In this Business Standard article, Praveen Chakravarty writes that "the 2014 Narendra Modi-led Bharatiya Janata Party (BJP) victory can be termed India's black swan election". Excerpts from his article are below:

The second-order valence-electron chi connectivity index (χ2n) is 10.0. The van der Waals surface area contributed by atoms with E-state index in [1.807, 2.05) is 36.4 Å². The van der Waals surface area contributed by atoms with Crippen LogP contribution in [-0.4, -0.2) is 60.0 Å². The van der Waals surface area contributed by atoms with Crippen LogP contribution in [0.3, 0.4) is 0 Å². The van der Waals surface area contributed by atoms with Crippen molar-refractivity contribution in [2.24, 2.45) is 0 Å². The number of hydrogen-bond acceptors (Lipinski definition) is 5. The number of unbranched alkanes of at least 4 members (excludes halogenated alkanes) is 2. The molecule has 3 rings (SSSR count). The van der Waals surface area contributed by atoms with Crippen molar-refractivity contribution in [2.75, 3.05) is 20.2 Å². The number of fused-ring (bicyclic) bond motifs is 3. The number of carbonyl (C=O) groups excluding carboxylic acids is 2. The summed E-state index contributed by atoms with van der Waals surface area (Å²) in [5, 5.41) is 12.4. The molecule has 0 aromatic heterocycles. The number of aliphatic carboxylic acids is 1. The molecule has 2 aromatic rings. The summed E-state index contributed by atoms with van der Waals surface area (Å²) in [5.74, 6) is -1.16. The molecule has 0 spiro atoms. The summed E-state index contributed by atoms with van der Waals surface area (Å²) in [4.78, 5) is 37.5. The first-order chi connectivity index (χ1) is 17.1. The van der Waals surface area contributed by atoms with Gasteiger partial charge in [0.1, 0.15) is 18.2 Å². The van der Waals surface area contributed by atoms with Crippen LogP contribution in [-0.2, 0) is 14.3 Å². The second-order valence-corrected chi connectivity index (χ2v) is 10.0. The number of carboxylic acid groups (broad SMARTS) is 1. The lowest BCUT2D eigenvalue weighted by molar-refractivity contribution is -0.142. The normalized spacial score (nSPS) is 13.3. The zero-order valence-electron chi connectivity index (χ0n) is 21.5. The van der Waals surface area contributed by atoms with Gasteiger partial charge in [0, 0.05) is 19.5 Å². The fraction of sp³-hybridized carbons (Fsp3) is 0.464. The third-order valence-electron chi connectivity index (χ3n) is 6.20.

"Let's suppose, in June 2013, after Narendra Modi's anointment as BJP's prime ministerial candidate, he announced that the BJP will not contest elections in seven states in the south and east, and instead use his charisma to win 100 per cent of seats in the other states and, thus, propel the party to power. Most of us would have described such a decision as "insanity". Yet, that's almost what happened - the Modi-led National Democratic Alliance (NDA) won a whopping 90 per cent of all seats in the 11 largest "Hindi states" (allowing for a loose description of Hindi states to mean states other than the non-Hindi speaking states of the south and east of India), which sufficed to help the BJP form a government in New Delhi.....And the Modi-led NDA won 85 per cent of its total tally of seats from these "Hindi states". The last time a political party won a general election driven principally by wins in these states was the Janata Party's landslide victory in the 1977 anti-Emergency election, when it won 80 per cent of all its seats from these states. On average, over the last 11 general elections in 40 years, the winning alliance has won 60 per cent of its seats from the Hindi states and 40 per cent from the non-Hindi states".